Helping Victims of Mass Violence and Terrorism: Creating a Victim Assistance Plan
This month, the Office for Victims of Crime Training and Technical Assistance Center (OVC TTAC) will launch a new multimedia Web training series to introduce the Web-based toolkit Helping Victims of Mass Violence and Terrorism: Planning, Response, Recovery, and Resources to civic, government, and business sectors that are interested in developing a comprehensive victim assistance plan. Lessons learned from past incidents indicate that with advanced planning (including establishing victim assistance protocols) and developing and maintaining multidisciplinary partnerships, communities are better prepared to engage a holistic approach to victim assistance to ensure that each victim's needs are met. The Web training will provide an in-depth overview of partnerships, planning, response, and recovery.
Violent Criminal Apprehension Program Part 2: The Highway Serial Killings Initiative
To raise awareness among law enforcement agencies—and the public—about highway serial killings and to focus ViCAP resources on helping to solve these cases, in 2004 the FBI began the Highway Serial Killings (HSK) Initiative, with support from the trucking industry.
Without ViCAP—part of the FBI’s National Center for the Analysis of Violent Crime—local law enforcement agencies investigating one of these cases may have no way of knowing a murder in their jurisdiction is similar to killings committed elsewhere. Since the initiative began, ViCAP analysts have compiled a list of more than 750 murder victims found along or near U.S. highways, as well as nearly 450 potential suspects.
The database is constantly monitored for cases that meet the HSK criteria. When cases are identified, ViCAP analysts can provide information to local law enforcement agencies regarding these cases—anything from timeline data to advice on what records to subpoena to suggesting a point of contact at another police department with similar cases.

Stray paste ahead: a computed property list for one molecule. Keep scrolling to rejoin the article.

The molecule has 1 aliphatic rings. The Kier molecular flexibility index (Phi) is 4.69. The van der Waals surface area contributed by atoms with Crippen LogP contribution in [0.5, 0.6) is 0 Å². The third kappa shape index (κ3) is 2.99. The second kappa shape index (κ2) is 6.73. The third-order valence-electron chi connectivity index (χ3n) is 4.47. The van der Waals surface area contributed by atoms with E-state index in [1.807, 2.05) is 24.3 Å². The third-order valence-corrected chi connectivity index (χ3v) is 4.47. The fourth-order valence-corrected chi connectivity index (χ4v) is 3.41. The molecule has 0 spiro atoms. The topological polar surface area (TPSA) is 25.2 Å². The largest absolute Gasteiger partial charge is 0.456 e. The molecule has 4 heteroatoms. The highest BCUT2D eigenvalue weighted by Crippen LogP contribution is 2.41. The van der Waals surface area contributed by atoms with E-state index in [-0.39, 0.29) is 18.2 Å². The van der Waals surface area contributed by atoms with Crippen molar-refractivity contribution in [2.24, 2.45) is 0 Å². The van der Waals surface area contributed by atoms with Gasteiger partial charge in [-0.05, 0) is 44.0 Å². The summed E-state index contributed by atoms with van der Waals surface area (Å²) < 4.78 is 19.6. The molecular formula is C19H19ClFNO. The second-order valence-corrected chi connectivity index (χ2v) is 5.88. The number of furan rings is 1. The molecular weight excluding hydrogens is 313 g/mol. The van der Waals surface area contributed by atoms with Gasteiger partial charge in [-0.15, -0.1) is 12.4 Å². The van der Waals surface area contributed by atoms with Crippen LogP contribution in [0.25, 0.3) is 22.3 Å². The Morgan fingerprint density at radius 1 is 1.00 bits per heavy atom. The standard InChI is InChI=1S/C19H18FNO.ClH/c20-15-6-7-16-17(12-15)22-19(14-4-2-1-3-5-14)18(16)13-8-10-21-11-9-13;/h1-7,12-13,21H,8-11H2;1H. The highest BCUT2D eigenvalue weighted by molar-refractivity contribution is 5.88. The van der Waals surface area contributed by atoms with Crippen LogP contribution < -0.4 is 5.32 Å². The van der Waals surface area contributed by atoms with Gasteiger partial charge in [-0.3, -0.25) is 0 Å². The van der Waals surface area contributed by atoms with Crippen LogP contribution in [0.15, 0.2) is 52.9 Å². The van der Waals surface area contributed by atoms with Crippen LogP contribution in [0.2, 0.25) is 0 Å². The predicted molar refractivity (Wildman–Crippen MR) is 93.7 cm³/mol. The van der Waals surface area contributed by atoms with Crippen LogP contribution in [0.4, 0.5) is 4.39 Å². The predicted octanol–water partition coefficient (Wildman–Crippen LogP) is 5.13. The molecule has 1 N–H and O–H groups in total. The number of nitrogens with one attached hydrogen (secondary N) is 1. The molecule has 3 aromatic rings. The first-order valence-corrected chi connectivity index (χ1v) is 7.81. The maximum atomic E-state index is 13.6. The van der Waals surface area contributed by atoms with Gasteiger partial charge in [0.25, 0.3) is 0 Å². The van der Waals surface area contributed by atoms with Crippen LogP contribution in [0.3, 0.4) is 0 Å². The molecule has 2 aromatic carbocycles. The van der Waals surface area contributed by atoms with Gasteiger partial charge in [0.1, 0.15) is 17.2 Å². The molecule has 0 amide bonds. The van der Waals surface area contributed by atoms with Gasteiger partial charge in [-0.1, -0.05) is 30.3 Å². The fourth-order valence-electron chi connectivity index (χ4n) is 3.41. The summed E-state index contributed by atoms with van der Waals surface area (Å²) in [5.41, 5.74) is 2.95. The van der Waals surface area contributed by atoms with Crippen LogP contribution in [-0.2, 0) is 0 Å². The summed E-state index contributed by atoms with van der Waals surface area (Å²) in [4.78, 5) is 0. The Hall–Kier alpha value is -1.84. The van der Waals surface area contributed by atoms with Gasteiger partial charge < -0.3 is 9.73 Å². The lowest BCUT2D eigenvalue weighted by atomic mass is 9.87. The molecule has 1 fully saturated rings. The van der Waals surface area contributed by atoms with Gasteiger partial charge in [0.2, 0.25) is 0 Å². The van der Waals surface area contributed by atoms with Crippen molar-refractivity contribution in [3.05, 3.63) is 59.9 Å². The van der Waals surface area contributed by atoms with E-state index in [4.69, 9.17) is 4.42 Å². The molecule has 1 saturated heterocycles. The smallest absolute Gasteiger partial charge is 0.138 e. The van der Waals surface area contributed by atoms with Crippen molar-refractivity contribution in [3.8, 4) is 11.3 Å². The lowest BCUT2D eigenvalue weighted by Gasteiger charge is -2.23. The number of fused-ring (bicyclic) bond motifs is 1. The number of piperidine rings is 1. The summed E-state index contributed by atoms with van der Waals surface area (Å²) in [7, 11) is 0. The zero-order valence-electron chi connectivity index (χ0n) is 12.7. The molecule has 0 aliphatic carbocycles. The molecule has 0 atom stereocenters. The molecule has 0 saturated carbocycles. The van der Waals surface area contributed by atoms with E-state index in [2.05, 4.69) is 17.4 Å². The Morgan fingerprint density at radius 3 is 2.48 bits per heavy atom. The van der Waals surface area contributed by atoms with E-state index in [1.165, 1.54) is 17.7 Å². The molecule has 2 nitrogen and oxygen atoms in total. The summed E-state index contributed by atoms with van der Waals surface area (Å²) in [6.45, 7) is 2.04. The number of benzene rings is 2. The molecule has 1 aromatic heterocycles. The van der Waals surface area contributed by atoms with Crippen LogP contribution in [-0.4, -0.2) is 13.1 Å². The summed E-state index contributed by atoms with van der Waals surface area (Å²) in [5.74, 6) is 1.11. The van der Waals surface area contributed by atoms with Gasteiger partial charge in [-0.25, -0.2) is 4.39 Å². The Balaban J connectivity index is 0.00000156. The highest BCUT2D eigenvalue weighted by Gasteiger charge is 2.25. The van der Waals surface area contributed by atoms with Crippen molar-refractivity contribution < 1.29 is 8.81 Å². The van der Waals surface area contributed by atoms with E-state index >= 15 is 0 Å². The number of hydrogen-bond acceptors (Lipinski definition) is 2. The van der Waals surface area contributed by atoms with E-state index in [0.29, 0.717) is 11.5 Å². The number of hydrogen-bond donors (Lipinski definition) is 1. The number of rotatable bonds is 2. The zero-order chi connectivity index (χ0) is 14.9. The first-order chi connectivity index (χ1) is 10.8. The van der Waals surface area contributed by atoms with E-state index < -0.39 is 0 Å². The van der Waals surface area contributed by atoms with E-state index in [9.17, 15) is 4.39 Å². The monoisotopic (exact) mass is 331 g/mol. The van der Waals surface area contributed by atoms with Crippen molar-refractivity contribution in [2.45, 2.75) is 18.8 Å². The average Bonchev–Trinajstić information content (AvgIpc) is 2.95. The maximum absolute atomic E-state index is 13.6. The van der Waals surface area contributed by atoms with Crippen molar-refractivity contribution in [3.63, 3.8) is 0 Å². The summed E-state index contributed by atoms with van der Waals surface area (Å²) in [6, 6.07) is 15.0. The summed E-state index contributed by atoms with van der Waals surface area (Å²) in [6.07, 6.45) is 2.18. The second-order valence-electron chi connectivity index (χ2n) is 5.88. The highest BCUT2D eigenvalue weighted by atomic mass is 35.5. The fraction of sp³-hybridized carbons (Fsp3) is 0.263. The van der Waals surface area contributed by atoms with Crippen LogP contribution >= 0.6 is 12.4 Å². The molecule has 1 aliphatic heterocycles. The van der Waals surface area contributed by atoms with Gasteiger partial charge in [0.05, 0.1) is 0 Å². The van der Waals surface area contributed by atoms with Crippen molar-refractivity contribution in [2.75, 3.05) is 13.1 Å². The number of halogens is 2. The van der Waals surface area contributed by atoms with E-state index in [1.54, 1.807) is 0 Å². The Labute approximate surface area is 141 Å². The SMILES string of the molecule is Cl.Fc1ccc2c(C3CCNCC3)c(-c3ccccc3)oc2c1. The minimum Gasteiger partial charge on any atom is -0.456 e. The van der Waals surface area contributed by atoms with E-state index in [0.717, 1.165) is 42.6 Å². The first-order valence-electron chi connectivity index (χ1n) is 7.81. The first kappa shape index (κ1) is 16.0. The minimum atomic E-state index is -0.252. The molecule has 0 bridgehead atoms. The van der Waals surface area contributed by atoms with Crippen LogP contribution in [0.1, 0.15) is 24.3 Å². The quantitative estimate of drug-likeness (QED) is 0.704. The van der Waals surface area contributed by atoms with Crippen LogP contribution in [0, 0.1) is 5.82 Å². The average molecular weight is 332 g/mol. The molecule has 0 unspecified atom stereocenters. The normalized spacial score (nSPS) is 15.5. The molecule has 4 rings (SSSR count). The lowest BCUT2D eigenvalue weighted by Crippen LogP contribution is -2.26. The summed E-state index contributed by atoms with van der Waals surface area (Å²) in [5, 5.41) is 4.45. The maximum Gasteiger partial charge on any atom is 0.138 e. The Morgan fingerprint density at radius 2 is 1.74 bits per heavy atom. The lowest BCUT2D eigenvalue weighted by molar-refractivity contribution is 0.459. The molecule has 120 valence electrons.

Addressing the Challenges of Maintaining a Robust State and Regional Information Sharing Environment
Fiscal Year 2017 Commerce, Justice, Science Funding Bill Released
The House Appropriations Committee released the fiscal year 2017 Commerce, Justice, Science (CJS) Appropriations bill, which will be considered in subcommittee. The bill funds the Departments of Commerce and Justice, the National Aeronautics and Space Administration (NASA), the National Science Foundation (NSF), and other related agencies.
The legislation contains $56 billion in total discretionary funding, an increase of $279 million over fiscal year 2016 and $1.4 billion above the President’s request for these programs. The bill targets these increases to programs of national importance, such as federal law enforcement, national security (including cybercrime and counter-terror activities), economic development, illegal drug efforts, trade enforcement, and space exploration programs. The bill also includes legislative provisions to protect the Constitutional rights of all Americans and to limit bureaucratic overreach.
SEARCH Offers Resource for Developing Common Charge Tables
As system interoperability grows, it is important for justice stakeholders to share charge information in order to improve the overall accuracy of the respective data systems involved in the justice process.
However, the justice community has developed multiple ways to represent and describe offenses in their data systems—in fact, such terms as “offenses,” “crimes,” and “charges” are often used interchangeably. These differences underscore the need to align charge data between data systems.
SEARCH has prepared a new Technical Brief as a resource to stakeholders seeking to develop common charge tables. It analyzes a collection of common charge tables used in six states to determine the core elements a charge table should include and identifies appropriate NIEM elements for each.